The simple suggestion that gays and lesbians be protected from acts of genocide has provoked a hate-filled diatribe from the rightwing mob who run the Returned and Services League of Australia (RSL). In its submission to the Senate Legal and Constitutional Committee inquiry into the 1999 Anti-Genocide Bill, the RSL portrayed homosexuals as a threat to children, carriers of disease and a privileged and wealthy minority. This prompted a flurry of media coverage because of the inclusion of bizarre assertions lifted from rightwing sources in the U.S. The attention on the RSL’s so-called “facts” about queers missed the point. The RSL’s underpinning claim is that the inclusion of genocide on the basis of sexuality would give gays a “privileged legal status.” This “special treatment” contention is a favourite tactic of the Right in its opposition to measures aimed at redressing discrimination and oppression.
The argument that the inclusion of sexuality is “unnecessary” is also holocaust denial. Between 1933 and 1945, the Nazi government in Germany systematically tried to destroy homosexual people alongside Jews, Romani, Slavs, people with disabilities, socialists and trade unionists. Over 100,000 lesbians and gay men were sent to concentration camps where they were designated by black or pink triangles. Then again, perhaps the RSL leadership agrees with fascists on that score! The murders did not stop in 1945. Homosexuality is a capital offence in Iran, Afghanistan and Saudi Arabia. In Columbia, Brazil and Mexico, queers are routinely murdered or “disappeared.”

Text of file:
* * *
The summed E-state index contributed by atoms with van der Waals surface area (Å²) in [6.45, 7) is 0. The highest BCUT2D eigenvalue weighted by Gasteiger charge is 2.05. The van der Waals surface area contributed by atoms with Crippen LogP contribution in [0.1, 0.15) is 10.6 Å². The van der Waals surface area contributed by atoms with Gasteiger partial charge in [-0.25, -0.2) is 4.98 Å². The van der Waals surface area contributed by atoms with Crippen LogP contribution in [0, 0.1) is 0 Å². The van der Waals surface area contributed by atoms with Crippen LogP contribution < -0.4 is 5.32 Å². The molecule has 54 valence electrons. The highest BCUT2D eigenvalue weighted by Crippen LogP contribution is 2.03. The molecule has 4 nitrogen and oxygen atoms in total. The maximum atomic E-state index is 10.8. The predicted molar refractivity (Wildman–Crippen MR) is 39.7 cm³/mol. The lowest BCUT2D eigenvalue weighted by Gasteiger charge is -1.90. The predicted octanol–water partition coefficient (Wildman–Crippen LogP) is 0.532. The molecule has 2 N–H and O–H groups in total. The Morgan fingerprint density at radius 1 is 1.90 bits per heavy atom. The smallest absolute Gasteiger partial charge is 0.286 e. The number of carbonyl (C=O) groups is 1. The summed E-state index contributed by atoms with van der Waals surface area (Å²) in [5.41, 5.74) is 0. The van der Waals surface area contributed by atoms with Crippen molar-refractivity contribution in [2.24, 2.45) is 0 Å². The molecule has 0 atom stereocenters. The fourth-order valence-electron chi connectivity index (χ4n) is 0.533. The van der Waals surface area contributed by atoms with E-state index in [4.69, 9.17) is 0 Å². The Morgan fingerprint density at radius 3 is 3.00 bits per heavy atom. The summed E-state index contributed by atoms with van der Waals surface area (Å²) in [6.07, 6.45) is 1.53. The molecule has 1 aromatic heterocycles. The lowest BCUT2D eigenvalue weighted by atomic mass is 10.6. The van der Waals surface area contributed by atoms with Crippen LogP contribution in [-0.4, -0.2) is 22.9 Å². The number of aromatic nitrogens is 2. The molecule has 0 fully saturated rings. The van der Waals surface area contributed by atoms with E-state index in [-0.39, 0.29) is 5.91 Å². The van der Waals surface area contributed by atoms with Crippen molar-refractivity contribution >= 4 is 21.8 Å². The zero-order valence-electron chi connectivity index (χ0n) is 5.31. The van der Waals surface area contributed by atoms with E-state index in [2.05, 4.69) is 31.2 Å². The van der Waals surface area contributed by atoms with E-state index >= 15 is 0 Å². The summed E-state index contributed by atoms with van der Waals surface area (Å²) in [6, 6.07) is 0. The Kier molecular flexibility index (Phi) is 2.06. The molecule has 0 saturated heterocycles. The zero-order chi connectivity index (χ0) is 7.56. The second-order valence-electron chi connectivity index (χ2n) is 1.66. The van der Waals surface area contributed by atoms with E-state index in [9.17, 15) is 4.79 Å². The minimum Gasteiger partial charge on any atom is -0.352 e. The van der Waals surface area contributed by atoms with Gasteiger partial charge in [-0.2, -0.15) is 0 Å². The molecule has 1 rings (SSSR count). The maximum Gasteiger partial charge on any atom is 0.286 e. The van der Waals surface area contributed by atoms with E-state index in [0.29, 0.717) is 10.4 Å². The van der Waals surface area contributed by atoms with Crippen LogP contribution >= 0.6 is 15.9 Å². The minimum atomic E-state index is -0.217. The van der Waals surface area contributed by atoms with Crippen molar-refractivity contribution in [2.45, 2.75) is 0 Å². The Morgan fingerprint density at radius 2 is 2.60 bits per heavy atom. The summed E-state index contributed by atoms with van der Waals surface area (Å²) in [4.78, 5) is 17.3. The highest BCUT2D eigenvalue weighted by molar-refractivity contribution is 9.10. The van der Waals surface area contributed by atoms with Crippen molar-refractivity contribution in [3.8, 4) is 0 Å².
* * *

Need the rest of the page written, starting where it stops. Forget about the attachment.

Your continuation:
Radical Women applauds the loud response from the Australian Council for Lesbian and Gay Rights. Answering homophobia publicly is vital. Scapegoating minorities distracts ordinary people from understanding the real source of their problems: the brutal economic system whose defenders will use any tactic, from mass sackings to mass murder, in order to maintain their régime.
The provision of free quality healthcare and nursing homes to serve people not profits, opposition to the regressive GST and reversal of the steady erosion of pensions and benefits are issues the RSL should fight around for all returned service men and women, both heterosexual and homosexual. But the reactionary leadership of the organisation refuses to break with the narrow xenophobia that characterised Australia before the 1970s. They cling to power only because the younger ex-soldiers — from the Vietnam conflict — are steering clear of the RSL. It’s not surpising. More than any other war veterans, the Vietnam Vets know a lost cause when they see one.